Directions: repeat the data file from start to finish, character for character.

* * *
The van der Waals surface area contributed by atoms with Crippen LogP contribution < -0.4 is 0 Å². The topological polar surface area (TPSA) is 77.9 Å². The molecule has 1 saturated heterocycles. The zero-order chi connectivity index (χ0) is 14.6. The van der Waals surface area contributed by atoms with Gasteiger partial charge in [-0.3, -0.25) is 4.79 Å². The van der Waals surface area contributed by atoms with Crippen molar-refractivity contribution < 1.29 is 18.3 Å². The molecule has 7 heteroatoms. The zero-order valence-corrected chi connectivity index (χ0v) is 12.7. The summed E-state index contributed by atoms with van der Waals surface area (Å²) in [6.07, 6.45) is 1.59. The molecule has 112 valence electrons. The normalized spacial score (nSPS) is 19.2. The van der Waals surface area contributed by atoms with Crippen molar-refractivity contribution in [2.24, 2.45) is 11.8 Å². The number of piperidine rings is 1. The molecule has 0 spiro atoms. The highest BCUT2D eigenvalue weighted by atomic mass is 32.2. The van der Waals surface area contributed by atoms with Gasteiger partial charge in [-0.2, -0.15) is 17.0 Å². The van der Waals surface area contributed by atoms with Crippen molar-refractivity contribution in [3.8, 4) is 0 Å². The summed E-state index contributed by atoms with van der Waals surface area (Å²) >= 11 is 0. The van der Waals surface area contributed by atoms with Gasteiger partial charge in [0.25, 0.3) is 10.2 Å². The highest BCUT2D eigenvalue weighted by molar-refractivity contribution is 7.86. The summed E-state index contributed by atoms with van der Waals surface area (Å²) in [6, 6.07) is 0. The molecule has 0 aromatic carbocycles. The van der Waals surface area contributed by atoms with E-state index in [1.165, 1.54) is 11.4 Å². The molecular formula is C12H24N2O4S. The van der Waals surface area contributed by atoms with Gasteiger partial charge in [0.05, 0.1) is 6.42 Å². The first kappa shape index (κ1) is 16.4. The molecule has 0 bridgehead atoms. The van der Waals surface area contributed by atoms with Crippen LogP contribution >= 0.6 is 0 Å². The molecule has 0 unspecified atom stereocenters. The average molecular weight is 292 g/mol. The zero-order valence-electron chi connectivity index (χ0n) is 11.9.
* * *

The van der Waals surface area contributed by atoms with Crippen LogP contribution < -0.4 is 0 Å². The topological polar surface area (TPSA) is 77.9 Å². The molecule has 1 saturated heterocycles. The zero-order chi connectivity index (χ0) is 14.6. The van der Waals surface area contributed by atoms with Gasteiger partial charge in [-0.3, -0.25) is 4.79 Å². The van der Waals surface area contributed by atoms with Crippen molar-refractivity contribution < 1.29 is 18.3 Å². The molecule has 7 heteroatoms. The zero-order valence-corrected chi connectivity index (χ0v) is 12.7. The summed E-state index contributed by atoms with van der Waals surface area (Å²) in [6.07, 6.45) is 1.59. The molecule has 112 valence electrons. The normalized spacial score (nSPS) is 19.2. The van der Waals surface area contributed by atoms with Crippen molar-refractivity contribution in [2.24, 2.45) is 11.8 Å². The number of piperidine rings is 1. The molecule has 0 spiro atoms. The highest BCUT2D eigenvalue weighted by atomic mass is 32.2. The van der Waals surface area contributed by atoms with Gasteiger partial charge in [-0.2, -0.15) is 17.0 Å². The van der Waals surface area contributed by atoms with Crippen molar-refractivity contribution in [3.8, 4) is 0 Å². The summed E-state index contributed by atoms with van der Waals surface area (Å²) >= 11 is 0. The van der Waals surface area contributed by atoms with Gasteiger partial charge in [0.25, 0.3) is 10.2 Å². The highest BCUT2D eigenvalue weighted by molar-refractivity contribution is 7.86. The summed E-state index contributed by atoms with van der Waals surface area (Å²) in [6, 6.07) is 0. The molecule has 0 aromatic carbocycles. The van der Waals surface area contributed by atoms with E-state index in [1.165, 1.54) is 11.4 Å². The molecular formula is C12H24N2O4S. The van der Waals surface area contributed by atoms with Gasteiger partial charge in [0.05, 0.1) is 6.42 Å². The first kappa shape index (κ1) is 16.4. The molecule has 0 bridgehead atoms. The van der Waals surface area contributed by atoms with Crippen LogP contribution >= 0.6 is 0 Å². The molecule has 0 unspecified atom stereocenters. The average molecular weight is 292 g/mol. The zero-order valence-electron chi connectivity index (χ0n) is 11.9.